For each sentence, Keras expects a NumPy matrix containing one-hot vectors for each token. What’s a one-hot vector? In a one-hot vector, every token in our set is represented by a
0 except for the current token which is represented by a
1. For example given the vocabulary
["the", "dog", "licked", "me"], a one-hot vector for “dog” would look like
[0, 1, 0, 0].
In order to vectorize our data and later translate it from vectors, it’s helpful to have a features dictionary (and a reverse features dictionary) to easily translate between all the 1s and 0s and actual words. We’ll build out the following:
- a features dictionary for English
- a features dictionary for Spanish
- a reverse features dictionary for English (where the keys and values are swapped)
- a reverse features dictionary for Spanish
Once we have all of our features dictionaries set up, it’s time to vectorize the data! We’re going to need vectors to input into our encoder and decoder, as well as a vector of target data we can use to train the decoder.
Because each matrix is almost all zeros, we’ll use
numpy.zeros() from the NumPy library to build them out.
import numpy as np encoder_input_data = np.zeros( (len(input_docs), max_encoder_seq_length, num_encoder_tokens), dtype='float32')
Let’s break this down:
We defined a NumPy matrix of zeros called
encoder_input_data with two arguments:
- the shape of the matrix — in our case the number of documents (or sentences) by the maximum token sequence length (the longest sentence we want to see) by the number of unique tokens (or words)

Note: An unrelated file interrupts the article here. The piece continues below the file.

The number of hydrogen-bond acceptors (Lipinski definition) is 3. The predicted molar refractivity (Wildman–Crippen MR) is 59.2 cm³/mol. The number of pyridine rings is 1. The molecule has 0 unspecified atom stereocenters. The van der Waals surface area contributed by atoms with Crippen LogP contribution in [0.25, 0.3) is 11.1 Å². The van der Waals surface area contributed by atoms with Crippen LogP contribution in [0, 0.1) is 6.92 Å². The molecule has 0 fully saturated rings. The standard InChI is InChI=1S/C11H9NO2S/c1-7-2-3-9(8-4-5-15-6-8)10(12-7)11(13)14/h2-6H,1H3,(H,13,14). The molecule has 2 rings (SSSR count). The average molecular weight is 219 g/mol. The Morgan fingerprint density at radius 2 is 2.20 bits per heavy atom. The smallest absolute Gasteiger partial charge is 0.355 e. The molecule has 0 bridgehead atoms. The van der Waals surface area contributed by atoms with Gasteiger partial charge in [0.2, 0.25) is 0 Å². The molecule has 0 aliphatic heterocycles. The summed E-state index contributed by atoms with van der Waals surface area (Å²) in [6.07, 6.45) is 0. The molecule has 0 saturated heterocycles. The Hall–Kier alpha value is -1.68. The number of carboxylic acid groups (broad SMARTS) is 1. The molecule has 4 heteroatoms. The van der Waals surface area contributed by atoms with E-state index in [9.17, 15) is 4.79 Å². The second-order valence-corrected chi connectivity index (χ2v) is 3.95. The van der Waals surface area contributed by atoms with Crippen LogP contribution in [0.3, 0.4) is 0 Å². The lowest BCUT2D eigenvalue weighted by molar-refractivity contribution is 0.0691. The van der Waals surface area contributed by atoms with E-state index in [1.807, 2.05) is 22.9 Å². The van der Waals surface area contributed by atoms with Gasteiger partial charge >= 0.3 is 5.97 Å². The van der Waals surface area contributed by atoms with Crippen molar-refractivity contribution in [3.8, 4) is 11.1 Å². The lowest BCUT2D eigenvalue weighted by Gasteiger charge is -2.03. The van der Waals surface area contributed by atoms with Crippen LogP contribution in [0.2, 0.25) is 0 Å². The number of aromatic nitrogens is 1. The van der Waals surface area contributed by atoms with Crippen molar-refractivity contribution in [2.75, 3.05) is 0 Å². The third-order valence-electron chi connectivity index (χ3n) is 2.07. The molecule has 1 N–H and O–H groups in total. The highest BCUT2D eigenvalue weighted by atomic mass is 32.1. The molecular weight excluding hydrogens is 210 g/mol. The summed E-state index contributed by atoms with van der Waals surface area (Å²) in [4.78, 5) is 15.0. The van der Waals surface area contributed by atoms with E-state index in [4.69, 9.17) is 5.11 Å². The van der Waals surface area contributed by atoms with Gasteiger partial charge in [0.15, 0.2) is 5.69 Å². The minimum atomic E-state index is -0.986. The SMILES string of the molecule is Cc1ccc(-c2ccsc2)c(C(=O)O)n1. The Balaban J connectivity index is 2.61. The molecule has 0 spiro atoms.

- the data type we want — in our case NumPy’s
float32, which can speed up our processing a bit
Hang on… where did all that code go from the previous exercise? Don’t worry, it’s still there; we just moved it over to preprocess.py (all the necessary variables are imported at the top of script.py) to make some room for the new influx of code!
Take a look at the new code. You’ll see we’ve defined a features dictionary for our input vocabulary called
target_features_dict the same way, but using the set of target tokens instead of input tokens.
We’ve also built out the
reverse_input_features_dict, which just swaps keys for values of the
reverse_target_features_dict in the same way, reversing the key-value pairs in
We already have the
encoder_input_data numpy matrix done for you.
Your task is to create the following NumPy matrices with the same arguments as
encoder_input_data, except they should should use the max sequence length for decoder sentences instead of encoder sentences, and the number of decoder tokens instead of encoder tokens:
decoder_input_data: a matrix for the data we’ll pass into the decoder
decoder_target_data: a matrix for the data we expect the decoder to produce
(The two new matrices you create should be identical for now.)